Share you favourite way of tea drinking!

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The fans of Yerba Mate have been growing rainforests with Guayaki’s Tiny Foot print Coffee which is fair trade coffee, by planting a tree for each pound of beans that they sell.

This green practice makes this the world’s first coffee that offsets the negative effects of carbon. The roasting and shipping of one pound of coffee adds about 4 pounds of the equivalent carbon dioxide (CO2e) in the atmosphere.

However, the planting of trees which grow fast in the Ecuadorian cloud forest removes 54 pounds of CO2e. According to Tiny Footprint Coffee, that for every pound of coffee sold, there is 50 pounds of negative carbon goodness.

However, the trees that are planted have to suck up CO2 for 20 years in order to reach that figure of 54 pounds. Also there is much more to consider about the coffee’s carbon footprint than simply the roasting and shipping.

For instance, in your home the process of brewing the beverage and the grinding of coffee beans creates somewhere between 0.04 and 0.7 pounds of CO2e, depending on what you add to the coffee and how you heat your water. Because each pound of coffee is good for approximately fifty cups of coffee there is somewhere between 2.3 and 35 additional pounds of emission of CO2e for each pound of coffee that you purchase.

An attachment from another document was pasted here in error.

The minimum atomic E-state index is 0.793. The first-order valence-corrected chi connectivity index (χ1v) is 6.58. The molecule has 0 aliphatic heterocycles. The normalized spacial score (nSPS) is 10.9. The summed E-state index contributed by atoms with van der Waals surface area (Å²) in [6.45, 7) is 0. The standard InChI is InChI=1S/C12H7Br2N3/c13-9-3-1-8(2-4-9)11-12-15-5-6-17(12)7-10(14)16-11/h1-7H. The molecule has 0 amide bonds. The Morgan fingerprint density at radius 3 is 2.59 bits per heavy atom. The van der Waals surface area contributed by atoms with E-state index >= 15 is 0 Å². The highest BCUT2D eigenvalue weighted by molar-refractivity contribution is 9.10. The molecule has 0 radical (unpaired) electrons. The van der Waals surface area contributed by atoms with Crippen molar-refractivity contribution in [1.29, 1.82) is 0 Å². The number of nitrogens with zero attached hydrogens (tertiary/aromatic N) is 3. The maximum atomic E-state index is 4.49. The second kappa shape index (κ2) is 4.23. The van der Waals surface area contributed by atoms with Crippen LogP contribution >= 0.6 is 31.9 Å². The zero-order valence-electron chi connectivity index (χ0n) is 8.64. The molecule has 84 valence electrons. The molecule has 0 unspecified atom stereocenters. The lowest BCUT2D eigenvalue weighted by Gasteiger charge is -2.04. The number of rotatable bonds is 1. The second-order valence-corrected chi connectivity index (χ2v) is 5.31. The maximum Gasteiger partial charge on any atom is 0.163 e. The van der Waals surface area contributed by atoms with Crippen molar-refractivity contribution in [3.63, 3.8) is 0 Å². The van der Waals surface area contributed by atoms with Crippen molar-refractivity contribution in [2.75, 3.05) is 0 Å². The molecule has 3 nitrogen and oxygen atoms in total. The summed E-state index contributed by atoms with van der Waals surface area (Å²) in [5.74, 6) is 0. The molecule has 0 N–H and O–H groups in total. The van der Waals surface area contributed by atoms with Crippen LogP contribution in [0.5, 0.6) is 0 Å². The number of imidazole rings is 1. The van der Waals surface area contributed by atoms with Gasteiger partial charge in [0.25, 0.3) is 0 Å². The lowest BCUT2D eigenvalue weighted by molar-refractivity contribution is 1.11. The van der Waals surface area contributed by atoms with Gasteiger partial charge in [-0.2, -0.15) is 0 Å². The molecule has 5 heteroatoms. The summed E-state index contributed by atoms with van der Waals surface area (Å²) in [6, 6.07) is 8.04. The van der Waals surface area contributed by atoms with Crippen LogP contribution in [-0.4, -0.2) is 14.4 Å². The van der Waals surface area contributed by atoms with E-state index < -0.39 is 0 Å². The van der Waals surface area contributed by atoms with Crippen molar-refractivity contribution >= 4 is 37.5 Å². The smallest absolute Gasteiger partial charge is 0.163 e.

Although Tiny Footprint Coffee is 90% fair trade certified and all organic, the other 10% of coffees that are fair trade and are non certified that come from family farms that are small and aren’t eligible for certification of fair trade since they aren’t a part of a large growing cooperative.

However, they do grow sustainable, premium, and beautiful coffees that people pay above fair trade price to get. Also those numbers don’t include the widely varying farming practices that can affect the carbon footprint of growing a cup of coffee. People always buy organic coffees that are sustainably grown but aren’t limited to only reach certified fair trade coffees.

As far as the claims of the carbon negative, the CO2e calculations made by Tiny Footprint should be taken with a grain of salt. In addition, they are hard to compare with other coffee companies that are planting trees.